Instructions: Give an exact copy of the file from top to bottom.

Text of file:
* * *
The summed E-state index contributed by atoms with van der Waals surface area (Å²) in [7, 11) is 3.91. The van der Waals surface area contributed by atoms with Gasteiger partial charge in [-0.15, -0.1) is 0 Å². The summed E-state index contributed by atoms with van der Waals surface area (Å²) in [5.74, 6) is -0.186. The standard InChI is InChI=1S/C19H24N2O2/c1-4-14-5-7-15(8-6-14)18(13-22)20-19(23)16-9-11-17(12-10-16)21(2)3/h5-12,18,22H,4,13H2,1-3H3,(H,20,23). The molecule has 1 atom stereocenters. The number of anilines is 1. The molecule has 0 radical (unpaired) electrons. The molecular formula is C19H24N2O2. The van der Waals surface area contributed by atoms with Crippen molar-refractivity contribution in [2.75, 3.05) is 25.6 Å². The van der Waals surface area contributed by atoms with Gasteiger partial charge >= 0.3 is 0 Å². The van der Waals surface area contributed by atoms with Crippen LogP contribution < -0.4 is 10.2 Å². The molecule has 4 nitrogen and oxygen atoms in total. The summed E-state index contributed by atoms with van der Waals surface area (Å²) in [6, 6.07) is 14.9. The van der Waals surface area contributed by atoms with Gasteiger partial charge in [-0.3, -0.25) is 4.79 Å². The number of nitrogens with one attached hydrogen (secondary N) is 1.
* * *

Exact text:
The summed E-state index contributed by atoms with van der Waals surface area (Å²) in [7, 11) is 3.91. The van der Waals surface area contributed by atoms with Gasteiger partial charge in [-0.15, -0.1) is 0 Å². The summed E-state index contributed by atoms with van der Waals surface area (Å²) in [5.74, 6) is -0.186. The standard InChI is InChI=1S/C19H24N2O2/c1-4-14-5-7-15(8-6-14)18(13-22)20-19(23)16-9-11-17(12-10-16)21(2)3/h5-12,18,22H,4,13H2,1-3H3,(H,20,23). The molecule has 1 atom stereocenters. The number of anilines is 1. The molecule has 0 radical (unpaired) electrons. The molecular formula is C19H24N2O2. The van der Waals surface area contributed by atoms with Crippen molar-refractivity contribution in [2.75, 3.05) is 25.6 Å². The van der Waals surface area contributed by atoms with Gasteiger partial charge >= 0.3 is 0 Å². The van der Waals surface area contributed by atoms with Crippen LogP contribution < -0.4 is 10.2 Å². The molecule has 4 nitrogen and oxygen atoms in total. The summed E-state index contributed by atoms with van der Waals surface area (Å²) in [6, 6.07) is 14.9. The van der Waals surface area contributed by atoms with Gasteiger partial charge in [-0.3, -0.25) is 4.79 Å². The number of nitrogens with one attached hydrogen (secondary N) is 1.